“At this critical time in criminal justice, the work of journalists has never been more important,” said President Travis. “We are proud to honor these reporters for their hard work, dedication and commitment—and for the inspiring example they set for their colleagues.”
The prizes, administered by John Jay’s Center on Media, Crime and Justice (CMCJ), recognize the previous year’s best print and online justice reporting in a U.S.-based media outlet between November 2015 and October 2016. Winning entries in each of the two categories share a cash award of $1,500 and a plaque. Runners-up (see below) receive a certificate of Honorable Mention.
The 2017 winners:
Shane Bauer of Mother Jones has won the 2017 John Jay Excellence in Criminal Justice Reporting Award (single-story category) for “My Four Months as a Private Prison Guard,” an extended account of his tenure as a $9-an-hour guard at a Louisiana facility operated by the Corrections Corporation of America. “The world of corporate-run prisons (which house nine percent of the nation’s inmates) has been shrouded in secrecy,” wrote the magazine’s editors in their nominating letter. “The immediate and overwhelming response to [his] investigation made it clear that Bauer’s report had exposed the private prison industry in a way that hadn’t been done before.” This is the second time Bauer has won the nation’s only criminal justice journalism award. He won the single-story category honor for his 2012 Mother Jones article, “No Way Out,” an investigation into the practice of classifying prison inmates as “gang associates” and sending them to solitary confinement.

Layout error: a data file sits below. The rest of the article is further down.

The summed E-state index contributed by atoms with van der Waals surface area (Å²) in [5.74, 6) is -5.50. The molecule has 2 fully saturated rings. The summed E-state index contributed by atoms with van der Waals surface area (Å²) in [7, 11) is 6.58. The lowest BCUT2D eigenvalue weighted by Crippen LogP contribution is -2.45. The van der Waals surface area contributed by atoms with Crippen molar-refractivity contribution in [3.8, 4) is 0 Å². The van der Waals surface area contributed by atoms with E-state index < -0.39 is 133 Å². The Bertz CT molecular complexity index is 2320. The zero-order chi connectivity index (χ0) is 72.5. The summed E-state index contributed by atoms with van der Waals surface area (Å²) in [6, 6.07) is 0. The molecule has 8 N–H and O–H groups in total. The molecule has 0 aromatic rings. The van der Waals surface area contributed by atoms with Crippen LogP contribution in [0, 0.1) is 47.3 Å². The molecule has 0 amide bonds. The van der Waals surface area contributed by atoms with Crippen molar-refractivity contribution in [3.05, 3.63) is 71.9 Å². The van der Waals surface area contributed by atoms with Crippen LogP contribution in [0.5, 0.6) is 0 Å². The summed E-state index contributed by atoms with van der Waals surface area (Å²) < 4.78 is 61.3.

Ryan Gabrielson and Topher Sanders of ProPublica won the 2017 Excellence in Criminal Justice Reporting Award (series category) for their multi-part series “Busted,” an investigation of the systematic misuse of roadside chemical field tests by police. “Tens of thousands of Americans (are) jailed each year based on $2 police drugs kits known to be unreliable,” wrote Stephen Engelberg, editor-in-chief of ProPublica, in his nominating letter. The reporters spent months tracking down individual cases and analyzing the data—and turned up hard evidence of wrongful convictions. Among the responses to Gabrielson’s and Sanders’ reporting, The Multnomah County District Attorney’s Office in Portland, Ore. overturned five wrongful drug convictions it had failed to notice in which defendants pleaded guilty based on inaccurate field test results; and in December, the Timothy Cole Exoneration Review Commission, part of the Texas judiciary, called for research and reforms to address field tests’ flaws.